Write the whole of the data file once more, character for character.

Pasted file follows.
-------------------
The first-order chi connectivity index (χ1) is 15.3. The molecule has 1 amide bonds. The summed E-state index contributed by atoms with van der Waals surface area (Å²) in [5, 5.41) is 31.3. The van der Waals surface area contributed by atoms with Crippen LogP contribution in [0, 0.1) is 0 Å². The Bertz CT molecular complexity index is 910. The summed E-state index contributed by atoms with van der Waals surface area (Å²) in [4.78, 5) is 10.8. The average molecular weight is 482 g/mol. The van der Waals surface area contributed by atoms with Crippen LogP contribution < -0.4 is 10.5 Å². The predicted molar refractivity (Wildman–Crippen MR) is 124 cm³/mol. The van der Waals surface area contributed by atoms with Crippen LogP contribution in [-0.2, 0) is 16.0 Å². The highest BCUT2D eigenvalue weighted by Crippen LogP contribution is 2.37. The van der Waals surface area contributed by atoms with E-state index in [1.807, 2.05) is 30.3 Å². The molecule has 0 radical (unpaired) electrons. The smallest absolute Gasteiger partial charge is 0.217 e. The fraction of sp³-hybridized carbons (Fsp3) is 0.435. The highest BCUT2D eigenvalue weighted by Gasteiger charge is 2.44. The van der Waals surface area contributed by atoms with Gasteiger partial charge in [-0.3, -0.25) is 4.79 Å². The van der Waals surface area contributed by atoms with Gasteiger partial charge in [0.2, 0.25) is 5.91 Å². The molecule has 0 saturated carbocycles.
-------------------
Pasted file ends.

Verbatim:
The first-order chi connectivity index (χ1) is 15.3. The molecule has 1 amide bonds. The summed E-state index contributed by atoms with van der Waals surface area (Å²) in [5, 5.41) is 31.3. The van der Waals surface area contributed by atoms with Crippen LogP contribution in [0, 0.1) is 0 Å². The Bertz CT molecular complexity index is 910. The summed E-state index contributed by atoms with van der Waals surface area (Å²) in [4.78, 5) is 10.8. The average molecular weight is 482 g/mol. The van der Waals surface area contributed by atoms with Crippen LogP contribution < -0.4 is 10.5 Å². The predicted molar refractivity (Wildman–Crippen MR) is 124 cm³/mol. The van der Waals surface area contributed by atoms with Crippen LogP contribution in [-0.2, 0) is 16.0 Å². The highest BCUT2D eigenvalue weighted by Crippen LogP contribution is 2.37. The van der Waals surface area contributed by atoms with E-state index in [1.807, 2.05) is 30.3 Å². The molecule has 0 radical (unpaired) electrons. The smallest absolute Gasteiger partial charge is 0.217 e. The fraction of sp³-hybridized carbons (Fsp3) is 0.435. The highest BCUT2D eigenvalue weighted by Gasteiger charge is 2.44. The van der Waals surface area contributed by atoms with Gasteiger partial charge in [-0.3, -0.25) is 4.79 Å². The van der Waals surface area contributed by atoms with Gasteiger partial charge in [0.2, 0.25) is 5.91 Å². The molecule has 0 saturated carbocycles.